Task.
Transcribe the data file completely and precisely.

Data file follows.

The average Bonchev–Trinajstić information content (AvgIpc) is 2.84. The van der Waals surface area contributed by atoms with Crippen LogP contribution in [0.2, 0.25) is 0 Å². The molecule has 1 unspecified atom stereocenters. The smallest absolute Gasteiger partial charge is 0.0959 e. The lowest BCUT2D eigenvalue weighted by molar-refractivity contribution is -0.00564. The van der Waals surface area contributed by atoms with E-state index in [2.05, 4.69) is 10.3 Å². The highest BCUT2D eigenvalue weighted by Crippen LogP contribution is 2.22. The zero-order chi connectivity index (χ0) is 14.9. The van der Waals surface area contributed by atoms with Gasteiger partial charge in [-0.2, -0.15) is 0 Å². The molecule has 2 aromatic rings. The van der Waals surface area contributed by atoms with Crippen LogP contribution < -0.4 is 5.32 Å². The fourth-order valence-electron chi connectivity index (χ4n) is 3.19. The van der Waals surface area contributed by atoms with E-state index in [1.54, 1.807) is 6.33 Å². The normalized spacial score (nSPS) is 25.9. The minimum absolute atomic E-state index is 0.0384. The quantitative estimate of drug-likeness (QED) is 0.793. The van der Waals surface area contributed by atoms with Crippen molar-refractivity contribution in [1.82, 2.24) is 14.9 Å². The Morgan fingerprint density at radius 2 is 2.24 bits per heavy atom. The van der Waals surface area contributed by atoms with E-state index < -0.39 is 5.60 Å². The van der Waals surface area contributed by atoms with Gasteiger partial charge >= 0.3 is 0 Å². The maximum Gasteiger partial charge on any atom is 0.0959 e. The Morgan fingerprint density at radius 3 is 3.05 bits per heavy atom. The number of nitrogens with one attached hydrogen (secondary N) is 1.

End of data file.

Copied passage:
The average Bonchev–Trinajstić information content (AvgIpc) is 2.84. The van der Waals surface area contributed by atoms with Crippen LogP contribution in [0.2, 0.25) is 0 Å². The molecule has 1 unspecified atom stereocenters. The smallest absolute Gasteiger partial charge is 0.0959 e. The lowest BCUT2D eigenvalue weighted by molar-refractivity contribution is -0.00564. The van der Waals surface area contributed by atoms with E-state index in [2.05, 4.69) is 10.3 Å². The highest BCUT2D eigenvalue weighted by Crippen LogP contribution is 2.22. The zero-order chi connectivity index (χ0) is 14.9. The van der Waals surface area contributed by atoms with Gasteiger partial charge in [-0.2, -0.15) is 0 Å². The molecule has 2 aromatic rings. The van der Waals surface area contributed by atoms with Crippen LogP contribution < -0.4 is 5.32 Å². The fourth-order valence-electron chi connectivity index (χ4n) is 3.19. The van der Waals surface area contributed by atoms with E-state index in [1.54, 1.807) is 6.33 Å². The normalized spacial score (nSPS) is 25.9. The minimum absolute atomic E-state index is 0.0384. The quantitative estimate of drug-likeness (QED) is 0.793. The van der Waals surface area contributed by atoms with Crippen molar-refractivity contribution in [1.82, 2.24) is 14.9 Å². The Morgan fingerprint density at radius 2 is 2.24 bits per heavy atom. The van der Waals surface area contributed by atoms with E-state index < -0.39 is 5.60 Å². The van der Waals surface area contributed by atoms with Gasteiger partial charge >= 0.3 is 0 Å². The maximum Gasteiger partial charge on any atom is 0.0959 e. The Morgan fingerprint density at radius 3 is 3.05 bits per heavy atom. The number of nitrogens with one attached hydrogen (secondary N) is 1.